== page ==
The woman, Ms Susan McGee, was a mother of two at the time of her death. She passed away just 11 days after the hernia operation at the Hermitage Clinic in Dublin on July 24, 2013. Ms McGee had developed a rare Clostridium Difficile infection in her bowel following hernia operation. At the inquest into her death, a verdict of medical misadventure was returned.

Ms McGee’s daughter, Melissa Barry, spoke before the court saying that the death of her mother had a massive effect on her family. She said: “Our mother is missed every day by her entire family and a large circle of friends. We owed it to our amazing mam to seek answers and justice. We hope she can now rest in peace while we can rebuild the rest of our lives.”

Ms Barry added: “The Hermitage Medical Clinic has reassured us new procedures are in place for the handover of patients and we hope lessons have been learned. Patients need to be assured that details of their medical condition and care plan are properly communicated  if they are being put in to the hands of a different medical professional. Hospital staff must also listen to and act on the concerns of a patient’s family.”

The medical negligence compensation case against the Hermitage and consultant surgeons Arnold Hill and Colm Power was taken by Melissa Barry, Grange Rise, Stamullen, Co Meath and her brother John McGee , Bretton Woods, Skerries Road, Rush , Co Dublin in relation to the  treatment their mother received at clinic in 2013.

The High Court was informed that the defendants admitted liability after McGee suffered complications in the aftermath of hernia surgery in July 2013. Ms McGee’s surgeon was on annual leave when she was taken back into the clinic after becoming ill. The court was advised that another doctor was not available to administer care to her as he was on duty in a separate hospital and a third doctor was not told about Ms McGee’s condition. Sadly, after some attempted emergency surgery, she died on 22 July 2013.

Mr Justice Robert Eagar, in approving the medical negligence compensation settlement, expressed his condolences to the McGee family.

High Court Rules that HIV Victim’s Daughter may be Awarded Compensation

The decision of the Hepatitis C compensation tribunal to prevent the daughter of a man who died from HIV infection due to contaminated blood products from seeking a medical negligence compensation award for psychological suffering has been overturned at the High Court.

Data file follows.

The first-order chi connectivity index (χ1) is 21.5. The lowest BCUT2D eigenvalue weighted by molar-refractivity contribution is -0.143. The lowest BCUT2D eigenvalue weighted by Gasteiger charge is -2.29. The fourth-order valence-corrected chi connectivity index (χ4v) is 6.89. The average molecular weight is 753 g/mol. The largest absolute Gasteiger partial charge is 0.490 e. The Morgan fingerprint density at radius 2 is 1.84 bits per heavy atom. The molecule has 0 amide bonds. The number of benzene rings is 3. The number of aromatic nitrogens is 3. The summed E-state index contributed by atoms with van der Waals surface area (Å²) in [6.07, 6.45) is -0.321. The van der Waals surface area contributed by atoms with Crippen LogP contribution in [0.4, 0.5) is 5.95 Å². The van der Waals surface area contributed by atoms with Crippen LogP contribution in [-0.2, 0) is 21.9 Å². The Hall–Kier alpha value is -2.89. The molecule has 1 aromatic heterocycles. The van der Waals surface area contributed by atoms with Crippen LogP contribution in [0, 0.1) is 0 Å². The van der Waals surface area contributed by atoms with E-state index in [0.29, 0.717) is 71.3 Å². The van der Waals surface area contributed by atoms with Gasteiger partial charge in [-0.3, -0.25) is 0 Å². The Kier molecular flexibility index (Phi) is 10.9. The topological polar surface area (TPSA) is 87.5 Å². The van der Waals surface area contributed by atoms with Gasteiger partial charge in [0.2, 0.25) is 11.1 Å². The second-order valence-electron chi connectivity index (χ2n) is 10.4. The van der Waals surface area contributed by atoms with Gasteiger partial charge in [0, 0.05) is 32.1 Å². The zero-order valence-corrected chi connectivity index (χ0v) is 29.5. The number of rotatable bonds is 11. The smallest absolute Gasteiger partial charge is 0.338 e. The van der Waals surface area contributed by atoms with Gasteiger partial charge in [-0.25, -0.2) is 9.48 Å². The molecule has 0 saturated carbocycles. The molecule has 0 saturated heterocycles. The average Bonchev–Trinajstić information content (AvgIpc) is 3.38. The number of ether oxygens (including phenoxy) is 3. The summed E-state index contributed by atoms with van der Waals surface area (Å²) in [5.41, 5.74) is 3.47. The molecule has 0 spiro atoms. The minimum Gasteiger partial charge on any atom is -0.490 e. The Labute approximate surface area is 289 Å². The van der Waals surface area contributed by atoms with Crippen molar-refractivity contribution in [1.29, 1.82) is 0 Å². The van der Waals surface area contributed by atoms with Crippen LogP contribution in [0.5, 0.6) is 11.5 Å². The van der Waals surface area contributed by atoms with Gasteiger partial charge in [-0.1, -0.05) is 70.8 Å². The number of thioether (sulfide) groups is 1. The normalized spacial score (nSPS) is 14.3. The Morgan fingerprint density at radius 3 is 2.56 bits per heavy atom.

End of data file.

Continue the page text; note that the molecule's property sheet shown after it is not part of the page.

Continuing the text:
Mr Justice Bernard Barton said it was hard to accept that the tribunal made an award to the man’s wife in 2009 in connection to what was termed to as the “horrific” circumstances of the man’s death and then not make a similar ruling in relation to his daughter who went through the same experience. Judge Barton ruled that the claim should be sent back to the tribunal “for assessment and award”.

The daughter, who is now 44 years old, was in her teens when her father passed away. She had appealed to the court against the Minister for Health and Children, with the Hepatitis C and HIV Compensation Tribunal as a notice party, over the decision made by the tribunal in February 2015 not to allow her submit a medical negligence compensation claim. Her father was one of a group of over 100 people suffering from haemophilia who was given a blood transfusions that was contaminated. As a result of this he contracted HIV and died from issues he experienced from the disease in 1989 when he as just 40 years olds.

The tribunal approved a medical negligence compensation payment to the man’s wife in 2009 in relation to the trauma she experienced leading up to her husband’s death. The Hepatitis C tribunal had said that the death of the man in question was “one of the worst cases” before it.

Mr Justice Barton said that the man’s daughter had been seriously depressed and was admitted to hospital in 2006 so her illness could be treated. However she still suffers from it today. The Judge said he accepted the daughter’s testimony in relation to the psychological affects that the circumstances of her father’s death had on her.

Justice Barton sent the issue back to the tribunal “for assessment and award”.

State Claims Agency Reveals Childbirth Related Cases Make Up 50% of Medical Negligence Payouts

Maternity-related medical negligence cases represent over 50% of the total payouts made by the State according to figures detailed on Friday at a conference on patient safety organised by the State Claims Agency (SCA).

This is in spite of the fact that maternity services account for just 3% of the Health Service Executive (HSE) budget. In tandem with this, the most recent figures available show that compensation settlements and awards for maternity negligence have also risen by about 80%.

Dr Peter McKenna, Clinical Director of the HSE’s National Women and Infant Health Programme, referred to preventable brain damage in normally formed infants is the “single biggest risk” in the HSE stating that these are “the most egregious insult the heath service can cause to a service user”.

Dr McKenna claimed that, by investing a small percentage (5%) of the monies that are paid out in compensation the HSE could reduce these preventable incidents by up to 50%. This claim is particularly significant as, in 2014, the State made compensation payments totalling €58m in compensation for maternity negligence cases. Additionally , Dr McKenna revealed that this represented 54% of the totalical negligence payouts by the State in 2014.